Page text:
Health, public officials gather to discuss COVID-19 measures

Published 7:04 pm Monday, March 16, 2020

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This article was updated on Tuesday, March 17 to include additional information and on Wednesday, March 18 to include additional information and photos.

Several health and public officials were updated on the latest developments of the county’s, local municipalities’ and other organizations’ responses to COVID-19 during a meeting on March 16.

Dr. Ronnie Chu of Demopolis first informed attendees of the virus itself, explaining that the vast majority of patients recover.

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“Eighty percent of the time, the patient is okay,” he said.

Elderly residents are more susceptible to the virus and any severe symptoms related to it, as are those with other conditions such as diabetes or those who smoke.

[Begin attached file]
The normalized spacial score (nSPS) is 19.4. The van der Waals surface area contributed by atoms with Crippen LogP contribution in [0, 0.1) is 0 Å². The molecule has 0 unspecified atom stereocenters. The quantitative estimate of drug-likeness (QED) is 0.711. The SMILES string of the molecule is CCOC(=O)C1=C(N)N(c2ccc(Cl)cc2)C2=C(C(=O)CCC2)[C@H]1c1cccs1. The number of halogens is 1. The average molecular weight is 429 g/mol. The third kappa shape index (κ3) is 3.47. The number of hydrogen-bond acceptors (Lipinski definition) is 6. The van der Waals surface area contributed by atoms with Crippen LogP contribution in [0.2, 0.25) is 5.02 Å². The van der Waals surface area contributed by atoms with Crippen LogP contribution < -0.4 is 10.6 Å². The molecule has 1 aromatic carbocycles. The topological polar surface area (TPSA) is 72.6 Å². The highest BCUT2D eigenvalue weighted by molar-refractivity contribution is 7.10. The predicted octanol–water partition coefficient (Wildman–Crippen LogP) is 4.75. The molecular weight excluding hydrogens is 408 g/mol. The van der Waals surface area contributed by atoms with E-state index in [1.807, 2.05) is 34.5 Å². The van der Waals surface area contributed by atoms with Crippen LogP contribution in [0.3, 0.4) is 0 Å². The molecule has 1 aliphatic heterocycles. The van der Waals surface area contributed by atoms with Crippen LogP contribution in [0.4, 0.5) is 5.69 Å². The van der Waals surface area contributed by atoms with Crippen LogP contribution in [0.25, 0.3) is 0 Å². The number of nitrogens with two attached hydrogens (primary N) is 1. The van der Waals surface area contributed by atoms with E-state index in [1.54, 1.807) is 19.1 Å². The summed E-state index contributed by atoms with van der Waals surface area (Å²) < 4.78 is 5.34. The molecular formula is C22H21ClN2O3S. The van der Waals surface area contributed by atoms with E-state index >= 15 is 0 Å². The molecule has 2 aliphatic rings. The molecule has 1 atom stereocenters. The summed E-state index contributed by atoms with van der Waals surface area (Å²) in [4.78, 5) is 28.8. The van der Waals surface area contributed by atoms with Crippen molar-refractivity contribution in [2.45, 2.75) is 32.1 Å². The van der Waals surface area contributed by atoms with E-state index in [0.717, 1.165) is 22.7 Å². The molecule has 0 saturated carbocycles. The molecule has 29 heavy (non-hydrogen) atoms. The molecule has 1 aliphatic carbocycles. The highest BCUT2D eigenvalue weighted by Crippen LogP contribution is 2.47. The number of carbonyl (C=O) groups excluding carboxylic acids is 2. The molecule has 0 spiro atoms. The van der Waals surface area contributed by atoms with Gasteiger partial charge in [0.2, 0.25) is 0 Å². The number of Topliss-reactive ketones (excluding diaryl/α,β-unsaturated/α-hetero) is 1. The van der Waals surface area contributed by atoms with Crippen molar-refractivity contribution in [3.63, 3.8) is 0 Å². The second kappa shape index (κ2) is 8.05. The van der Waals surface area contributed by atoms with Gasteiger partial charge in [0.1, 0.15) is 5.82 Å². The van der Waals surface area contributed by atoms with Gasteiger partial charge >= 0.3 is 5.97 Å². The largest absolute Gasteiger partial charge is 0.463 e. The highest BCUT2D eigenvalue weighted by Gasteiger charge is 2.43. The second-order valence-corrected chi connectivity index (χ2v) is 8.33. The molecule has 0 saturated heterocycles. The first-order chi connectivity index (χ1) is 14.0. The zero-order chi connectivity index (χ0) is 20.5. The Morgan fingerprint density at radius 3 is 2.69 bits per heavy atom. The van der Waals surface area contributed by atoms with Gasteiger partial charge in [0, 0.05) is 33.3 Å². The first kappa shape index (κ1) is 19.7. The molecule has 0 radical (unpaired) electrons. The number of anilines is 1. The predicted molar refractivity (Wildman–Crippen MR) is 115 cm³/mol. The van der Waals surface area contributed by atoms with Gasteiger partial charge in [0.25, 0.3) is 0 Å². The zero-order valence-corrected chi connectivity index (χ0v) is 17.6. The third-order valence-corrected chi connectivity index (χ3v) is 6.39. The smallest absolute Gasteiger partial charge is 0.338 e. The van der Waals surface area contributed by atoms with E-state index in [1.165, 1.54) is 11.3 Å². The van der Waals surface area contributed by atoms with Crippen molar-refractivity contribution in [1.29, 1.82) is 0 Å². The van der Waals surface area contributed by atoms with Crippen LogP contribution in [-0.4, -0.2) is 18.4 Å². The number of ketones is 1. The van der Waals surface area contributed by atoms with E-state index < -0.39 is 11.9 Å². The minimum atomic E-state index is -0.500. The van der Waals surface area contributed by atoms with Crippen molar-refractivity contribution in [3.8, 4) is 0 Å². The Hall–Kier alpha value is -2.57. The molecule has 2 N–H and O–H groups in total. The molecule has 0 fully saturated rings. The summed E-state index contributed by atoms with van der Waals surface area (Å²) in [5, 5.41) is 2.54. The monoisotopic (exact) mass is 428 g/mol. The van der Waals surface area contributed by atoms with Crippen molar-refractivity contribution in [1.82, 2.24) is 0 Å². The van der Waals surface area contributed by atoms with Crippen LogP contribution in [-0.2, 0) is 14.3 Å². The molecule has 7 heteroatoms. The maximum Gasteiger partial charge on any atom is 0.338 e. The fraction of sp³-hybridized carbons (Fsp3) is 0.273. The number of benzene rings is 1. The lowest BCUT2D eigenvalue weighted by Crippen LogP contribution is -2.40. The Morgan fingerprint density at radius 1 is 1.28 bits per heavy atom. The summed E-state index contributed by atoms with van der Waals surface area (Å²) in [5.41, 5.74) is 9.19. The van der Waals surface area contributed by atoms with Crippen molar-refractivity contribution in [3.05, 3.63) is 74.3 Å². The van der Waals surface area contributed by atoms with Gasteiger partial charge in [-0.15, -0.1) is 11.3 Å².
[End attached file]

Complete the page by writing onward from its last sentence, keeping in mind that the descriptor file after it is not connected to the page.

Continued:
Chu also said he thinks Marengo County will not be as impacted by the coronavirus because people and businesses are more spread out than an urban area, making it more difficult for the disease to spread.

He briefly explained the precautions his clinic is taking. The Chu Clinic staff has split the waiting room into two sections with one being specifically for patients with cold and congestion symptoms that are similar to what patients with COVID-19 exhibit. They are given masks and later given tests to determine the cause. If the coronavirus is still a possibility after other illnesses are ruled out, they are sent to the hospital for testing and then into self-isolation until the results return.